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  1. thesmellofdustafterrain

    The Philosophy Of Spencerian Script?

    When I was choosing a script to learn, I was interested in Spencerian because of the philosophy behind it. Articles talk about how the shapes were based on nature and mention that learning the philosophy was an important element to learning the script. However, there isn't much mention of this in the six-book set from Mott Media. Just the theory book and the five copy books - which are lovely and I'm learning a lot from these books. However, I want to also learn about the philosophy that inspired this style of writing. Are there any resources out there that cover this?
  2. I'm continuing to work on my Copperplate script, and used holiday greetings and vocabulary here. Feedback and suggestions for improvement are appreciated. I had to switch to a Blue Pumpkin nib midway here because my Brause EF was catching on my paper. Happy holidays to all!
  3. I now have a few (modern) pointed nib, flexible (semi-flexible at least) pens. The most recent are a promising Conklin Omniflex and the best Fountain Pen Revolution" can offer. Im aware that, currently, nothing is as good as a dip-pen, antique, or "nib-meistered" option, but the former is unsuitable for my jacket pocket, and the latter are beyond back pocket capacity. My dream is to develop a reasonable copperplate using something from my pocket. So, I have the pens, but what ink might someone suggest. Pigment is clearly a poor choice due to clogging, and Im fairly clear the ink should be fairly "wet" in the sense of flowing well. Also, whilst there is a whole other hobby in collecting inks out there, I prefer to restrict myself to black: I write for my students and if I start being too adventurous I will end up receiving fluorescent homework! So, in a nutshell, what do members think is the best black ink for fountain pen copperplate? (Apologies if this is in the wrong section. Administrators should feel free to move it about as required.)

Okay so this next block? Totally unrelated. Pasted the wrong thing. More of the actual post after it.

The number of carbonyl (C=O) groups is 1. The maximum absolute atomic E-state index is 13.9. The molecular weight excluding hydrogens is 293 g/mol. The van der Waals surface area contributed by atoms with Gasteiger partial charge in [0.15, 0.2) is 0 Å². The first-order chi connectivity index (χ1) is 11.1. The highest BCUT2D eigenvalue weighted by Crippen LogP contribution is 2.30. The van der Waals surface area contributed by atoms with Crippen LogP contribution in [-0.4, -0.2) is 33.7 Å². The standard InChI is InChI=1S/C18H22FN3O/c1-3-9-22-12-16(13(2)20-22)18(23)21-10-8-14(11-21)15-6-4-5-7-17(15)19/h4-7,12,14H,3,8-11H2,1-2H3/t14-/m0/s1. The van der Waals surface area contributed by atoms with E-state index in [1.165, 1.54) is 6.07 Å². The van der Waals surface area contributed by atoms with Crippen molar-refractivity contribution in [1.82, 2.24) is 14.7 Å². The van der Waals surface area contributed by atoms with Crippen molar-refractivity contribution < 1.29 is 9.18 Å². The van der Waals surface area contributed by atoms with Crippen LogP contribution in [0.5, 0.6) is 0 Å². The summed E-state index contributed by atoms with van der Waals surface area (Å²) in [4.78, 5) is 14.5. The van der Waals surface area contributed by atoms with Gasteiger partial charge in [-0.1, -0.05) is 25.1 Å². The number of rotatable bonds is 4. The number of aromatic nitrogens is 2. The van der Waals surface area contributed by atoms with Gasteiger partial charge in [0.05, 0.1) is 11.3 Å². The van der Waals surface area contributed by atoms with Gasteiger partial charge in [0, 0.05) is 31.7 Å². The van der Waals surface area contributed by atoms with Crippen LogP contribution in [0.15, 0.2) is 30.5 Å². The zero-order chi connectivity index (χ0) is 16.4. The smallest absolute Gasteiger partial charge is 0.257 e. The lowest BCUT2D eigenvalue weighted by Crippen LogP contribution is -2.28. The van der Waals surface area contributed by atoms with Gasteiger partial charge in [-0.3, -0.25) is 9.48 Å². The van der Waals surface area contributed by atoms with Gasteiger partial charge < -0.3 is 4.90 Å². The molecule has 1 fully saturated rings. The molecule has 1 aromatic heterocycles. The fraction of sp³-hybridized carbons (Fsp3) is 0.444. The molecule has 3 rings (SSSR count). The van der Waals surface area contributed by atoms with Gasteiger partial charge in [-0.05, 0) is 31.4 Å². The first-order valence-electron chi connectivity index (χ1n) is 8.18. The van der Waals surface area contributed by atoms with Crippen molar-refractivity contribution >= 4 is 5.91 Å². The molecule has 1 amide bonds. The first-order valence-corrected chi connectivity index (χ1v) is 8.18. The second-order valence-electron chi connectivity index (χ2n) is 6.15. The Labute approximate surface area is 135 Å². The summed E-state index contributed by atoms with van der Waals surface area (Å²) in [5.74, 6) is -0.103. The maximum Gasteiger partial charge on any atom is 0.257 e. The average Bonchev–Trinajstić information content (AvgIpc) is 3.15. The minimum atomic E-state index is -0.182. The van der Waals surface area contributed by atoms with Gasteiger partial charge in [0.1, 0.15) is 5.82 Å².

4. So, about a month ago I began playing around with my first flexible fountain pen, and then for the past few days with some dip nibs and my attempts at shaded writing looked like this just two days ago (the 6th). Yesterday evening I printed out my first practice sheets and started working my way through Dr. Vitolo's wonderful eBook for the iPad Script in the Copperplate Style. It's a multimedia compendium of his articles and videos on how to write using the Copperplate or Embossed style of calligraphy. And then today I was able to run over to John Neal (just an hour west of here) and pick up an oblique holder (was using a straight holder with my vintage nibs). I have a day job so I've only made it through the small letters and a few capitol letters, and only the barest introduction to these forms (no long hours of practice yet), but just that little bit of actually doing it the right way, with the right tools has made my letters only horrible rather than criminal. I still need tons of work on just about every aspect (sizing, consistency, proportion, angle) but already I can see a huge difference. So, if you're wanting to learn, don't try to do it on your own. Find some good instruction, there is a lot out there for free on the internet, and the practice sheets you can get for free on the IAMPETH web site truly make a difference. And if you own an iPad, download this free book now. It's incredible with great explanations, illustrations and even embedded videos. It will make a huge impact on your progress.